US: It's critical to refrain from settlement activity, terror payments

"We believe it is critical to refrain from unilateral steps that exacerbate tensions and that undercut efforts to advance a negotiated two state solution."

View of the Jewish settlement of Efrat and the surrounding fields, in Gush Etzion, West Bank, on December 1, 2020.  (photo credit: GERSHON ELINSON/FLASH90)
View of the Jewish settlement of Efrat and the surrounding fields, in Gush Etzion, West Bank, on December 1, 2020.
(photo credit: GERSHON ELINSON/FLASH90)
The US has called on Israel to refrain from settlement activity and for the Palestinian Authority to halt payments to terrorists and their families.
“We believe it is critical to refrain from unilateral steps that exacerbate tensions and that undercut efforts to advance a negotiated two-state solution,” US State Department spokesman Ned Price told reporters in Washington.
He clarified that unilateral steps include: “annexation of territory, settlement activity, demolition, incitement to violence [and] the provision of compensation for individuals in prison for acts of terrorism.”
Price added: “We continue to emphasize that it is critical to refrain from all of those activities.”
He spoke in response to a question about the Keren Kayemeth LeIsrael - Jewish National Fund (KKL-JNF) pending decision to purchase private Palestinian property to help accelerate West Bank settler building.
The KKL-JNF is a private organization, but Price seized the opportunity to make a global statement about the Biden administration’s policy with respect to unilateral steps in the West Bank, including Israel’s demolition of illegal Palestinian structures.
One reporter quizzed Price on whether the Biden administration planned to rescind the Trump administration’s recognition of the legality of settlement activity under international law.
Price responded by repeating the same principled point, stating “We believe it’s critical for Israel and the Palestinian Authority to refrain from unilateral steps that exacerbate tensions and undercut efforts to advance a negotiated two-state solution.”
Although the Biden administration has not put forward any plans to hold direct Israeli-Palestinian negotiations on core issues of the conflict or to arrive to a two-state solution, Price clarified that such talks were necessary to determine the status of Jerusalem.
“The ultimate status of Jerusalem is in fact a final status issue,” Price said. He spoke after a journalist pressed him about US Secretary of State Antony Blinken’s refusal to respond to the question as to whether he believed east Jerusalem would be the capital of a future Palestinian state during an interview earlier in the week with CNN.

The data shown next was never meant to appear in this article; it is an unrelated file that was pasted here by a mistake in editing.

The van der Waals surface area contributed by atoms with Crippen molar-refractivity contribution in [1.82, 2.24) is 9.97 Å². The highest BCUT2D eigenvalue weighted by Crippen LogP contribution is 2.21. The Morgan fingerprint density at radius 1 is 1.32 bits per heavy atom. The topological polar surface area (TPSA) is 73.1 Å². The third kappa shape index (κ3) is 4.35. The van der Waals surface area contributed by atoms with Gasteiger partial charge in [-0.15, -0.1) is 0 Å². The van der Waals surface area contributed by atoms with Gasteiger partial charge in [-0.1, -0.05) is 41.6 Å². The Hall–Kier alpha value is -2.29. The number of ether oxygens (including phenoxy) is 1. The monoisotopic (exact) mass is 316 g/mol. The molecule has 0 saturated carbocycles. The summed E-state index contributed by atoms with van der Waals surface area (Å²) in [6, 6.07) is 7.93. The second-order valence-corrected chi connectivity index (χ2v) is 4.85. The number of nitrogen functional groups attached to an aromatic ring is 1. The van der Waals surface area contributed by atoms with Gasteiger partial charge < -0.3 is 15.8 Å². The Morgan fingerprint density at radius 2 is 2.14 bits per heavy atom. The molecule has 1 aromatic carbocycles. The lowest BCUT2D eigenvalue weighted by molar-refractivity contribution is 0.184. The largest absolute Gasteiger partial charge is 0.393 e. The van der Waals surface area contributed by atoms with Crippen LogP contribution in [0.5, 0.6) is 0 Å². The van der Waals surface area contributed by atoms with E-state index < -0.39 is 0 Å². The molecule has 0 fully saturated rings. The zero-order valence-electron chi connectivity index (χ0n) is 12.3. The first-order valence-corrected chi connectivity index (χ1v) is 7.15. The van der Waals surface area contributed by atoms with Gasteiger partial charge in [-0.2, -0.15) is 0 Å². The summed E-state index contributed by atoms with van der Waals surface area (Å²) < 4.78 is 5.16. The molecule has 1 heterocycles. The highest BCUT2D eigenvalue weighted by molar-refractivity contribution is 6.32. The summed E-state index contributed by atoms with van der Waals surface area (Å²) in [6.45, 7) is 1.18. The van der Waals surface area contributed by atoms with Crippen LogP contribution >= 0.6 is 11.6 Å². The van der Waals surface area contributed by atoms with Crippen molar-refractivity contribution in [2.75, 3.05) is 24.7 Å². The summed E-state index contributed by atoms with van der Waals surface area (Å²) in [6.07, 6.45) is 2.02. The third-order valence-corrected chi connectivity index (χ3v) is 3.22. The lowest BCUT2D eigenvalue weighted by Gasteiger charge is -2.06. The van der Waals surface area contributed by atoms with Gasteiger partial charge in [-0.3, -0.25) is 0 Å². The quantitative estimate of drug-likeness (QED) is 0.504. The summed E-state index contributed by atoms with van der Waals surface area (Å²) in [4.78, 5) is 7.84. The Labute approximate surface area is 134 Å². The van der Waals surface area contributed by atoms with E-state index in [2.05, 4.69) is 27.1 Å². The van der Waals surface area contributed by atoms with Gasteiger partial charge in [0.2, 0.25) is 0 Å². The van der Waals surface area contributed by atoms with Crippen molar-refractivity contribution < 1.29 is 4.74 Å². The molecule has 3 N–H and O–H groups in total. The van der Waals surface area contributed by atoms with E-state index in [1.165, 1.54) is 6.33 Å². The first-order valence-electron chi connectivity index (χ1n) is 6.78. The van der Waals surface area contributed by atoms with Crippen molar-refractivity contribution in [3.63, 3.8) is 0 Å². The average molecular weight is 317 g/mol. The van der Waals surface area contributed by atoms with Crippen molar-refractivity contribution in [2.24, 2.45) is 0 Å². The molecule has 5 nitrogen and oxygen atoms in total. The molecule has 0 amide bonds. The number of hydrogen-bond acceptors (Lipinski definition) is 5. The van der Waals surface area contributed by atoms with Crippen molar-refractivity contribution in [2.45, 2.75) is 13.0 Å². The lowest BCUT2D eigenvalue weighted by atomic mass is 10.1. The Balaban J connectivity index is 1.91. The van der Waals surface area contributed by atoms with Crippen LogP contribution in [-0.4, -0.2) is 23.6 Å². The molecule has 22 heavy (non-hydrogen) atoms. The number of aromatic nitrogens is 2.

Blinken in that same interview clarified that he believed Jerusalem is the capital of Israel.  
The Trump administration declared US recognition of Jerusalem as Israel’s capital. It also allowed American citizens born in Jerusalem to register their place of birth as Israel, a move that had been denied to them until 2020.
The Biden administration has been clear that it has no plans to reverse the declaration on Jerusalem as Israel’s capital. Price told reporters Thursday that the passport policy also remained intact.
“We have no changes to announce to the current guidance on passports,” he said.
But Price clarified that the Biden administration’s position on Jerusalem was transient and that ultimately the status of Jerusalem would be determined by direct talks between Israel and the Palestinians.
“The ultimate status of Jerusalem is, in fact, a final status issue which will need to be resolved by the parties in the context of direct negotiations,” Price said.
Separately, Price did not reject the idea that the US would resume financial assistance to the Palestinians only if the PA refrained from pushing forward with its drive to sue Israel for war crimes before the International Criminal Court.
“We have spoken here before about our intent to provide assistance to the benefit of all Palestinians, including to Palestinian refugees. We are in the process of determining how to move forward with the resumption of that assistance consistent with US law, consistent with our interests,” Price said.
The reporter pressed him, asking, “But you’re not going to make that contingent on them refraining publicly from going to the [ICC]?”
Price respond: ‘We are going to make it contingent on our values and our interests.”